Following structural dissociation the child will have one distinct and two or more less than distinct states making up their personality. Their personality is no longer normal and is damaged.
Integration of what were normal ego"the notion of a being who both thinks and acts". Feeling is also a characteristics of the ego. (van der Hart & Horst (1989){{Rp|2}}) Ego states is a term sometimes used to refer to several different identities within a person with Dissociative Identity Disorder, i.e., several different dissociative parts of the personality, each with his/her own sense of "me". states is no longer possible.
The synonym TRAUMA sums up DID etiologyThe study of the cause of a disorder or disease. In the case of dissociative identity disorder, early and severe childhood trauma, especially abuse is considered to be the cause. <ref name=ISSTD.org/>

Treatment

Medication does not aid in the treatment of other specified dissociative disorder. [17] Therapeutic work offers support and encouragement while the patient changes the way their mind and brain work through the hard work of processing trauma events, reduction of fear, and acceptance of all self states. [18] [19] The only treatment that has ever been proven to aid in the integration process of any individual with this disorder is talk therapy or self work that addresses integration concerns.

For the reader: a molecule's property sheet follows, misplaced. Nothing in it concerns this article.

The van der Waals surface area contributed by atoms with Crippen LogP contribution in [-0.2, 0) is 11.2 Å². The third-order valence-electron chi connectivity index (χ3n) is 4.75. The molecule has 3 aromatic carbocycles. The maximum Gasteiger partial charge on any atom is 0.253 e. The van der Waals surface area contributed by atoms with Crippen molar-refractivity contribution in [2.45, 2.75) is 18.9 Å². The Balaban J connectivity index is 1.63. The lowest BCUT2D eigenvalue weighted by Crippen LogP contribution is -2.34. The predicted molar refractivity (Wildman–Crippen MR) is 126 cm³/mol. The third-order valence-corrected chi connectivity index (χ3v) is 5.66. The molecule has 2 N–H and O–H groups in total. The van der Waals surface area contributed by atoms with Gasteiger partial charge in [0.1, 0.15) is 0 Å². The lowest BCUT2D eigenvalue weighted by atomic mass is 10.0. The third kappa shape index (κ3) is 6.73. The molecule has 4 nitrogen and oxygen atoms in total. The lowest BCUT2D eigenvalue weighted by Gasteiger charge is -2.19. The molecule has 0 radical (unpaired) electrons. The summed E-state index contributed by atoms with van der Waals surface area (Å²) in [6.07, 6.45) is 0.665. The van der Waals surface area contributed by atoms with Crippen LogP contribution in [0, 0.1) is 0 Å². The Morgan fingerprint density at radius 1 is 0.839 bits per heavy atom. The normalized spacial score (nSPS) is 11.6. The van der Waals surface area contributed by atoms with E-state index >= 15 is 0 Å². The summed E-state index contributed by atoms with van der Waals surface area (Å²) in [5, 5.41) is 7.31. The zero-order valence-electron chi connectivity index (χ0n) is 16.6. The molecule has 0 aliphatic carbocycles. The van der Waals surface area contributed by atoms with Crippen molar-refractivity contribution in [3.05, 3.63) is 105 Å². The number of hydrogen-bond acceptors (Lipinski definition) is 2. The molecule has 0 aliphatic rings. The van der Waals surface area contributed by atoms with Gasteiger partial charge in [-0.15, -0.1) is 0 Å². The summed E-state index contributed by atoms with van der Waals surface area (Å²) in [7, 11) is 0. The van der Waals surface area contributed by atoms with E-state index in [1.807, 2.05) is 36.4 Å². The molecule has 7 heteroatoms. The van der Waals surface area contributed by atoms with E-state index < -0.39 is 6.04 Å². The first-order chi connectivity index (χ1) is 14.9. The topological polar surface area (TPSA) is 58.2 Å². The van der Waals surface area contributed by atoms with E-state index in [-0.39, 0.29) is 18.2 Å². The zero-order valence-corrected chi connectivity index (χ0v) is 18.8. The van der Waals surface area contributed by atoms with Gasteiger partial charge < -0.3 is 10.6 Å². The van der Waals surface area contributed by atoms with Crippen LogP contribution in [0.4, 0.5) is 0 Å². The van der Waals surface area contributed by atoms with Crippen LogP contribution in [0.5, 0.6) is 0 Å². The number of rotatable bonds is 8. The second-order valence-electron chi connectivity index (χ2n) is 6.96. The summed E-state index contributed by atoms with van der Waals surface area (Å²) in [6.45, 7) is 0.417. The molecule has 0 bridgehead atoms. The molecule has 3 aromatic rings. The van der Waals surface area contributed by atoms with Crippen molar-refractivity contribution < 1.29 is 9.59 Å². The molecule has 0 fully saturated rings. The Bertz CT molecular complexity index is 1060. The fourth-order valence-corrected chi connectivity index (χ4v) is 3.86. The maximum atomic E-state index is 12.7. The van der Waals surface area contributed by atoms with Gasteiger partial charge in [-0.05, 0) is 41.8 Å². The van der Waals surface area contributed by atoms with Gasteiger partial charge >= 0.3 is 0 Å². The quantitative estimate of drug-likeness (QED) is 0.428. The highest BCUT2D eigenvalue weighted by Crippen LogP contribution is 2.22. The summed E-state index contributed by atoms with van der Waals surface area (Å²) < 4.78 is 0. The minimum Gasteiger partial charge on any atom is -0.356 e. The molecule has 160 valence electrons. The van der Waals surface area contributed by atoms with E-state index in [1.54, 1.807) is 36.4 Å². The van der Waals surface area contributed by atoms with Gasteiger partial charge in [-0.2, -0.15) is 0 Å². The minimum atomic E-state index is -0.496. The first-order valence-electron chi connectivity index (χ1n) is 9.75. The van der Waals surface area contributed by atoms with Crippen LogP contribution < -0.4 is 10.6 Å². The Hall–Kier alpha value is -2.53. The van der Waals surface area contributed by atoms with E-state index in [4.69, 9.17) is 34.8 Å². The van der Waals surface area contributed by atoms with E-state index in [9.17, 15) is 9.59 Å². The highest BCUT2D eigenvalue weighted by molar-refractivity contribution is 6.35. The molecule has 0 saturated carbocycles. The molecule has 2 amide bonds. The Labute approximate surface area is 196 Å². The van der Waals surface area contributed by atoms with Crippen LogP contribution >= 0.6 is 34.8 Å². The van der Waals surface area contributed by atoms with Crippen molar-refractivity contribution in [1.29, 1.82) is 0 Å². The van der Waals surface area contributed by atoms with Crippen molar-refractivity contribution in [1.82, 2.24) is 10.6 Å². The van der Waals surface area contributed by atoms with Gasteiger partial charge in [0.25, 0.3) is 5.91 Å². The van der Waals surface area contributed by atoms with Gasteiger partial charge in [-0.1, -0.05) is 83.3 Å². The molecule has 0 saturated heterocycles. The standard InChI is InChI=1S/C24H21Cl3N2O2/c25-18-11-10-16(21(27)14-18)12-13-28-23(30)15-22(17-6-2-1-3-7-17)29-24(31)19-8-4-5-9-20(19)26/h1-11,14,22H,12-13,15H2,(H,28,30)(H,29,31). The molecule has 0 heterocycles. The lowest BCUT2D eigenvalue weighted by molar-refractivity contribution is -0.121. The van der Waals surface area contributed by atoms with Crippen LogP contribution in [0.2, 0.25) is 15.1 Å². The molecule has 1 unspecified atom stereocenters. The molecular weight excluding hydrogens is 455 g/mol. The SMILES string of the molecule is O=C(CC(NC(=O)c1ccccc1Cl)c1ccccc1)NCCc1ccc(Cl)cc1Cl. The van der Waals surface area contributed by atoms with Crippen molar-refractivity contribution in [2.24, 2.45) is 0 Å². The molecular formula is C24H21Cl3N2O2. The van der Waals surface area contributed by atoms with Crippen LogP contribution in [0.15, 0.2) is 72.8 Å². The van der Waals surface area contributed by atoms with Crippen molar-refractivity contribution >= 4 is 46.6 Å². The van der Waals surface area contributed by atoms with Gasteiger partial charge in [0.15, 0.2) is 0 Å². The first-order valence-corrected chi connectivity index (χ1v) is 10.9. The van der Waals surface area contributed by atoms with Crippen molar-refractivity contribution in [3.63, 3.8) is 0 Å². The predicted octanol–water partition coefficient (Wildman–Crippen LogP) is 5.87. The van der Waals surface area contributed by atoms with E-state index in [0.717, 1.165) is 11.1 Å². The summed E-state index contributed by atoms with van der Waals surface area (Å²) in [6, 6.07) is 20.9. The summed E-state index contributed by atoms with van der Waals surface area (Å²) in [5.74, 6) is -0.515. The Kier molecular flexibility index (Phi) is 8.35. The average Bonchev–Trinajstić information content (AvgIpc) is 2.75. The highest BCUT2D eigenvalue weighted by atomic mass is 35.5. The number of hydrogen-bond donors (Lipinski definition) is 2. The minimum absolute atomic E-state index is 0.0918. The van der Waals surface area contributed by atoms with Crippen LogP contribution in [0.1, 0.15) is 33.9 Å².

IntegrationIntegration (state of unification) occurs in the minds of all individuals and is a process rather than an end product. "If integration is impaired, the result is chaos, rigidity, or both. Chaos and rigidity can then be seen as the red flags of blocked integration and impaired development of the mind." <ref name=Siegel2012/>{{Rp|9}} The natural process of the mind is to link differential parts (distinct modes of information processing) into a functional and unified self. No child has unified personality when born, in fact, they need years of sufficient nurturing for the parts of their personality to integrate. <ref name=Siegel2012/>{{Rp|394}} "Integration is more like making a fruit salad than like making a smoothie: It requires that elements retain their individual uniqueness while simultaneously linking to other components of the system. The key is balance of differentiation and linkage." <ref name=Siegel2012/>{{Rp|199}} Integration is the normal process that occurs in early childhood, but if interrupted by trauma, the child may not be able to integrate. <ref name=Howell2011/>{{Rp|143}}